Category: Stephen Bannon

The mysterious group that’s picking Breitbart apart, one tweet at a time

The mysterious group that’s picking Breitbart apart, one tweet at a time

The Washington Post
Paul Farhi


Hardly anyone paid attention last November when a strangely named Twitter account, Sleeping Giants, sent its first tweet into the digisphere. “Are you aware that you’re advertising on Breitbart, the alt-right’s biggest champion, today?” read the tweet, aimed at a consumer lending outfit called Social Finance. “Are you supporting them publicly?”

Within 30 minutes, Social Finance replied, tweeting that it would stop running ads on Breitbart.

It was, it turns out, the start of an odd, and oddly effective, social media campaign against Breitbart, the influential conservative news site headed by Stephen K. Bannon, President Trump’s former campaign chairman and ex-chief White House strategist.

Sleeping Giants is a mysterious group that has no address, no organizational structure and no officers. At least none that are publicly known. All of its leaders are anonymous, and much of what it claims is difficult to independently verify. A spokesman for the group wouldn’t identify himself in interviews for this article.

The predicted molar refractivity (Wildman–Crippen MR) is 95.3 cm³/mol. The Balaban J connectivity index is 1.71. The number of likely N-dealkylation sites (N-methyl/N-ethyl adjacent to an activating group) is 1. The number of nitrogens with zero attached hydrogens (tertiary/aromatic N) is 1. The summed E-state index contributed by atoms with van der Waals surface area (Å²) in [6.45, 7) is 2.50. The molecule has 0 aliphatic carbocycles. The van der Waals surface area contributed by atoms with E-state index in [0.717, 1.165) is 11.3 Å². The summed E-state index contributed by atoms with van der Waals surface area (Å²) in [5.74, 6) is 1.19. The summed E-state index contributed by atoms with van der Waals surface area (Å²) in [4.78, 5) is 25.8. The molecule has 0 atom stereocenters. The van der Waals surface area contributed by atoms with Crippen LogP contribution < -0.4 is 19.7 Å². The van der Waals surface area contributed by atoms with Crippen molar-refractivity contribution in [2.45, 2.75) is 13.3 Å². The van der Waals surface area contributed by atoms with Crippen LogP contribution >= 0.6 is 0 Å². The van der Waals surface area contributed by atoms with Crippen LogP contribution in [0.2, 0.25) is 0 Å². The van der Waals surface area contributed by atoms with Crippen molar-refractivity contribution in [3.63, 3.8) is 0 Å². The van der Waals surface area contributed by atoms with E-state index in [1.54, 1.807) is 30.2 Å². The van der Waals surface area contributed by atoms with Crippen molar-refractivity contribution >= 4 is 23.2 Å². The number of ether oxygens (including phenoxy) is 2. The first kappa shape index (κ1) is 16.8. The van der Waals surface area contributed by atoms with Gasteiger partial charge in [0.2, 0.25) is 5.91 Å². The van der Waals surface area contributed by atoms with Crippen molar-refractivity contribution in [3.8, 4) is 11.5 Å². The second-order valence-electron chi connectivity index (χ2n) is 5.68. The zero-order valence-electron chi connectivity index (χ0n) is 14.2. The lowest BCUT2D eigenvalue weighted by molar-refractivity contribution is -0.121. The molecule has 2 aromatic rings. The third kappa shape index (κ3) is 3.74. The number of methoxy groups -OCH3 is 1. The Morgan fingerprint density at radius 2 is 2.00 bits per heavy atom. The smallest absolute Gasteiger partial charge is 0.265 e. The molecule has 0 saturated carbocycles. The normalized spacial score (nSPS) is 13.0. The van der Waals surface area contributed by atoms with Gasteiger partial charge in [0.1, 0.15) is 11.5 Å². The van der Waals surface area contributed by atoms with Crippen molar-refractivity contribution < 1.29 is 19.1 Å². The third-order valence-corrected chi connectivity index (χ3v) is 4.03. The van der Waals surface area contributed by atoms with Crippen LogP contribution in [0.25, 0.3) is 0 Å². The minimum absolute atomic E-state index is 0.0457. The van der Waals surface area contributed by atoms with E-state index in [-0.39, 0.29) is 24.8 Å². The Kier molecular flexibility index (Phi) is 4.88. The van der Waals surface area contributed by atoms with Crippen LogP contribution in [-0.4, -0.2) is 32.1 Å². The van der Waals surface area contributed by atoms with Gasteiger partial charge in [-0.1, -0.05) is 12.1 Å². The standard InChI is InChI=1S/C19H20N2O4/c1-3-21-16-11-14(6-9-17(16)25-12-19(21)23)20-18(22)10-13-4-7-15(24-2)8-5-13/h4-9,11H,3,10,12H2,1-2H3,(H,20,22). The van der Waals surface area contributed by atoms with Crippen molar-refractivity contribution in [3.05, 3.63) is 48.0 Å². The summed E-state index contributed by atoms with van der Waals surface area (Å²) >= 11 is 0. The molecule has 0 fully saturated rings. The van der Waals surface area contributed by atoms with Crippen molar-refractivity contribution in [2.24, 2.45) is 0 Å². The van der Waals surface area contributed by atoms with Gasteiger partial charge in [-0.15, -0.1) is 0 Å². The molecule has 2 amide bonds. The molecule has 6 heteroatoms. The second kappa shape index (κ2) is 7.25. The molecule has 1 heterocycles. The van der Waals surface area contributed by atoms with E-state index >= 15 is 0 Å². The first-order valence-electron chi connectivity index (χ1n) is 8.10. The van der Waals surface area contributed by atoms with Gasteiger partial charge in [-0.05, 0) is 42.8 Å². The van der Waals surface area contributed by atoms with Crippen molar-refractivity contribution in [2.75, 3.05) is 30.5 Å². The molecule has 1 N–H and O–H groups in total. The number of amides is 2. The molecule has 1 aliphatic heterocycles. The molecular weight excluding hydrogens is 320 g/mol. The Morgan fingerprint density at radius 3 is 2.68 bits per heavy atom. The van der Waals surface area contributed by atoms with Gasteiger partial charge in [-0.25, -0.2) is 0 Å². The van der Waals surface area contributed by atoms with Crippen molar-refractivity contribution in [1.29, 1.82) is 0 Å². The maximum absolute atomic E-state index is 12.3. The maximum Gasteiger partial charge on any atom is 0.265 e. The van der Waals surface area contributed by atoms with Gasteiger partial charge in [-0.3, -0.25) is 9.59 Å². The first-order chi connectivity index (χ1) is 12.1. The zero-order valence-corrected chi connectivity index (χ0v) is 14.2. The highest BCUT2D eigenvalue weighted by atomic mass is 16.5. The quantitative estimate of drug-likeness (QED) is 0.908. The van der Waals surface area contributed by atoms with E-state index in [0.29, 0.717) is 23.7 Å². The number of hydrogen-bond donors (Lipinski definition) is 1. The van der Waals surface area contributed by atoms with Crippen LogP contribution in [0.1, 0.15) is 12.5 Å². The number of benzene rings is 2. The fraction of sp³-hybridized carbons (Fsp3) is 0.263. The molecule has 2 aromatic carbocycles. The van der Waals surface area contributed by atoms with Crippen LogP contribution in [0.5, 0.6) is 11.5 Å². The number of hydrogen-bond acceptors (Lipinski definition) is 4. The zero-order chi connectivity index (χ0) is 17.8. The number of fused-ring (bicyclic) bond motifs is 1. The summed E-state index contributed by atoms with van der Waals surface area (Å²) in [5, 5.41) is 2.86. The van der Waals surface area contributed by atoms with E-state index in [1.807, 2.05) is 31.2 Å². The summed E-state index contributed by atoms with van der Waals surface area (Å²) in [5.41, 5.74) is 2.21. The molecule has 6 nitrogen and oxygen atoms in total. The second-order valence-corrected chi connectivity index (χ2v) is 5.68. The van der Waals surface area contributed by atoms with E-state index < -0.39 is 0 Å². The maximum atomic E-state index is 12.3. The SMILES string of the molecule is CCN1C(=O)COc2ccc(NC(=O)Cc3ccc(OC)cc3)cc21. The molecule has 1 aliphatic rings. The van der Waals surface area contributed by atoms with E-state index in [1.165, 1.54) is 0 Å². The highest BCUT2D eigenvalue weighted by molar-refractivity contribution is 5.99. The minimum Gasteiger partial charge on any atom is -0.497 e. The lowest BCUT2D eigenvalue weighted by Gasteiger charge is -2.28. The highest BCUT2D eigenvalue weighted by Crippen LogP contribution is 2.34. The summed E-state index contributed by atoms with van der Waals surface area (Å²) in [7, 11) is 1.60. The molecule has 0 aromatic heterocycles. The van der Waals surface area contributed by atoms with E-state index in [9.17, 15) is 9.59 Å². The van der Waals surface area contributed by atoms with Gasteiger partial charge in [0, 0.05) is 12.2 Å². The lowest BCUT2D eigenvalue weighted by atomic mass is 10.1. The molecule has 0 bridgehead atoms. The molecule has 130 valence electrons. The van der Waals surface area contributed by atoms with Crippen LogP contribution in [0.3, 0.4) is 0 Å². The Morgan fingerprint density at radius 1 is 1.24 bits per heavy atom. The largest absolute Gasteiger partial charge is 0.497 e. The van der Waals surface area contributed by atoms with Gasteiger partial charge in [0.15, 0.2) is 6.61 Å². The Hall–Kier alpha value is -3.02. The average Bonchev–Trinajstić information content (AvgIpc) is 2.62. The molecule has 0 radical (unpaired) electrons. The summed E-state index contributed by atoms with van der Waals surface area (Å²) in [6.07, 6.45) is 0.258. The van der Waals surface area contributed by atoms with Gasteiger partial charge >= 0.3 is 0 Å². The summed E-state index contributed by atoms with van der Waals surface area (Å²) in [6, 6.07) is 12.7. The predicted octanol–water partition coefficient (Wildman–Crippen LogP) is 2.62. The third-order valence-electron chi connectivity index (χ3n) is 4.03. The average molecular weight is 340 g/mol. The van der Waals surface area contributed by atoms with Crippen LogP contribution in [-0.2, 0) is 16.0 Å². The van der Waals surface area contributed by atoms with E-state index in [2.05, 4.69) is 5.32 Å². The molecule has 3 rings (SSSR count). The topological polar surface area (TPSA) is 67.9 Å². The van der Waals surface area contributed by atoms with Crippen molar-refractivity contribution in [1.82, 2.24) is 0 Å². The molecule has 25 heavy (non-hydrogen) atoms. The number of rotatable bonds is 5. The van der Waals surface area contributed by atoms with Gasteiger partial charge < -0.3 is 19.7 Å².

But the group does have a singular purpose, pursued as relentlessly as Ahab chasing a whale: It aims to drive advertisers away from Breitbart. “We’re trying to defund bigotry,” the spokesman says.

Sleeping Giants’ basic approach is to make Breitbart’s advertisers aware that they are, in fact, Breitbart advertisers. Many apparently don’t know this, given that Web ads are often bought through third-party brokers, such as Google and Facebook. The brokers then distribute them to a network of websites according to algorithms that seek a specific target audience (say, young men) or a set number of impressions.

As a result of such “programmatic” buying, advertisers often are in the dark about where their ads end up. Advertisers can opt out of certain sites, of course, but only if they affirmatively place them on a blacklist of sites.

So when an ad appears on Breitbart, Sleeping Giants or one of its 109,000 Twitter followers and 35,000 Facebook followers flag the advertiser, often accompanied by an image of the sponsors’ ad next to a Breitbart story.